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Memories of Apollo 11

Apollo 11, NASA’s milestone mission that put the first human footsteps on the moon, meant so much to so many. From spectators who watched vigorously as history was made, to NASA veterans whose hard work contributed to the success of Apollo 11, memories as numerous as the stars were born.

Gary McCollum:

The first Apollo 11 sample return container, with lunar surface material inside, is unloaded at the Lunar Receiving Laboratory, Building 37, Manned Spacecraft Center (MSC). The rock box had arrived only minutes earlier at Ellington Air Force Base by air f
The first Apollo 11 sample return container, with lunar surface material inside, is unloaded at the Lunar Receiving Laboratory, Building 37, Manned Spacecraft Center (MSC). The rock box had arrived only minutes earlier at Ellington Air Force Base by air f
Gary McCollum, Apollo-era quarantine control officer of the Lunar Receiving Laboratory (LRL), said he recalls “mass hysteria and media everywhere” during the Apollo 11 mission. One role McCollum played during that time was to prepare the lab for special equipment regarding crew return and to “maintain quarantine integrity.”

McCollum shared an Apollo 11 scrapbook, which he claims is one of a prized collection of scrapbooks he kept of all the Apollo missions. The Apollo 11 memory book is a binder full of yellowed newspaper clippings, old photographs of the astronauts’ activities on the lunar surface and the arrival, transport and analysis of the moon rocks. Another of McCollum’s keepsakes is a book titled “Apollo 11: Preliminary Science Report” and is an intricate report of initial findings of the Apollo 11 mission. The book’s first page started with a Summary of Scientific Results written by W. N. Hess and A. J. Calio, which stated “the soil on the lunar surface is weakly cohesive, as shown by the ability of the soil to stand on vertical slopes. The fine grains tend to stick together, precluding clods of material that crumpled under the astronauts’ boots.”

Terry Slezak:

Click for larger imager
Terry Slezak is the first person to touch moon dust with bare hands as he accidentally came in contact with it while handing equipment brought back from the Apollo 11 mission.
Terry Slezak is the first person to touch moon dust with his bare hands without having left the planet. The incident occurred while Slezak, already stationed in quarantine quarters prior to crew return, prepared to process some film from the Apollo 11 mission.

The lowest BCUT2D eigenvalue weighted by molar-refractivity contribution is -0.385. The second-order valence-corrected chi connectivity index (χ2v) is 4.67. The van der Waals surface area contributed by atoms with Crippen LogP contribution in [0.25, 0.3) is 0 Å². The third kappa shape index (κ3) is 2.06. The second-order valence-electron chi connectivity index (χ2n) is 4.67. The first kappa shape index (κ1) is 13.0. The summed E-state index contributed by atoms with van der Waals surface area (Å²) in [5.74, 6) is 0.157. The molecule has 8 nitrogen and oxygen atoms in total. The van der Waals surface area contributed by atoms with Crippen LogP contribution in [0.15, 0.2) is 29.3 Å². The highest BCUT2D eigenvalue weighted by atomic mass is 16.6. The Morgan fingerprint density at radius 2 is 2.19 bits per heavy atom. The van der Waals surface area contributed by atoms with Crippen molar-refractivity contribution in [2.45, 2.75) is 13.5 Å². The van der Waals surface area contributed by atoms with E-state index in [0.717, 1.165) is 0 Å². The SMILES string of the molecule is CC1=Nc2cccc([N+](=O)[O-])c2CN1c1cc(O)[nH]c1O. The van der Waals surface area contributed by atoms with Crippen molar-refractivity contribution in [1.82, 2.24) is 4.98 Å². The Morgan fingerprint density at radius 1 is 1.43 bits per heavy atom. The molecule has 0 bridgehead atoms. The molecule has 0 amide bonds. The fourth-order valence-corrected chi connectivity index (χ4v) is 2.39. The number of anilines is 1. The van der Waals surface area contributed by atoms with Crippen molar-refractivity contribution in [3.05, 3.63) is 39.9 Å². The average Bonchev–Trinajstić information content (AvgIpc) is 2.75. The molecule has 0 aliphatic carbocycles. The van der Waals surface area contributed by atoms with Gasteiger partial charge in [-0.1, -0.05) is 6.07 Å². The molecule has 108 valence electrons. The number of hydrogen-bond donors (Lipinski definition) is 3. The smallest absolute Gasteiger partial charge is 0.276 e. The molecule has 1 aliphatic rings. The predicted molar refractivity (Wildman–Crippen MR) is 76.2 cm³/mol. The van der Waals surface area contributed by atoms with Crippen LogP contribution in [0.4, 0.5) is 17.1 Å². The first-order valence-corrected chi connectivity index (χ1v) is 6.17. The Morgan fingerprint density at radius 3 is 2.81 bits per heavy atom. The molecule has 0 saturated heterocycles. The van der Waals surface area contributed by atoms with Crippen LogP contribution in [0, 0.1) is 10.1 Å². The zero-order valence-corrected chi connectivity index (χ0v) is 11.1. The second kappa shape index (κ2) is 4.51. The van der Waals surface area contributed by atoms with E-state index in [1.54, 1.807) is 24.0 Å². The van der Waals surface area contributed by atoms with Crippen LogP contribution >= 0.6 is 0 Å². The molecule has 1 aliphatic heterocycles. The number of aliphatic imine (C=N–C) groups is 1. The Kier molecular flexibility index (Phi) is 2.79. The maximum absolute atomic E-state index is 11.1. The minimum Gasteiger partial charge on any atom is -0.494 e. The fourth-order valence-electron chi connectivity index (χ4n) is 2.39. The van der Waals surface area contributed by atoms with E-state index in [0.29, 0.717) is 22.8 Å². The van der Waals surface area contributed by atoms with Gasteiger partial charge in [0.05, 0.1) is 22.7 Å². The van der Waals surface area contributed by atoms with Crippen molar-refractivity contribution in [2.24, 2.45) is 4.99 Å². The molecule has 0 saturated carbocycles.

“When I was going through them, I came to this one and I pulled this magazine out and it’s all covered with black sooty-looking dust, and it was very abrasive to the touch,” Slezak said. “I said, well, that’s moon dust. That’s the only place it’s been. So I held my hands up and they shot pictures and the next day I found my picture on the front page of the newspaper. That is how I became the first man on Earth to touch moon dust with his bare hands.”

Slezak said as a result of his unintentional contact with the moon dust, he was interviewed numerous times for newspapers, magazines and books.

Eugene Edmond:

On the morning of July 24, 1969, Eugene Edmond, retired photographer in the Manned Space Center Photographic Technology Laboratory, was on the scene at splashdown as the Apollo 11 crew returned home from a successful mission. Edmond was of the ones responsible for the safe transport of the moon rocks to JSC.

The first Apollo 11 sample return container, containing lunar surface material, arrives at Ellington Air Force Base by air from the Pacific recovery area. Posing for photographs with the rock box are (left to right): George M. Low, manager, Apollo Spacecr
The first Apollo 11 sample return container, containing lunar surface material, arrives at Ellington Air Force Base by air from the Pacific recovery area. Posing for photographs with the rock box are (left to right): George M. Low, manager, Apollo Spacecr
Edmonds remembers that the first of two special containers of were his responsibility to transport to JSC, which contained the moon rocks. Edmond sat with then NASA Administrator Dr. Thomas Payne and the containers on the plane headed to Houston.

“We were laid back with glasses of V-8 juice in our hands and a bare foot each resting on two shiny, white, pressurized containers, one called the Rock Box,” Edmond said.

Edmond said Payne commented “Gene, do you realize that the entire world is waiting to see what is in those boxes?”

Payne asked Edmond to do the honor of taking a photograph of Payne standing on one of the boxes, Edmond said.

Payne stepped on the rock box, Edmond said, “and did a Tarzan bit with the fists on the chest, and then he looked down at me solemnly and asked ‘did you ever stand on a box this size that was worth 20 billion dollars?’”

They each took a turn standing on the box, knowing they would never again have such an opportunity, Edmond said.


Neesha Hosein
Johnson Space Center, Houston
281-244-2579

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Updated: 08/24/2009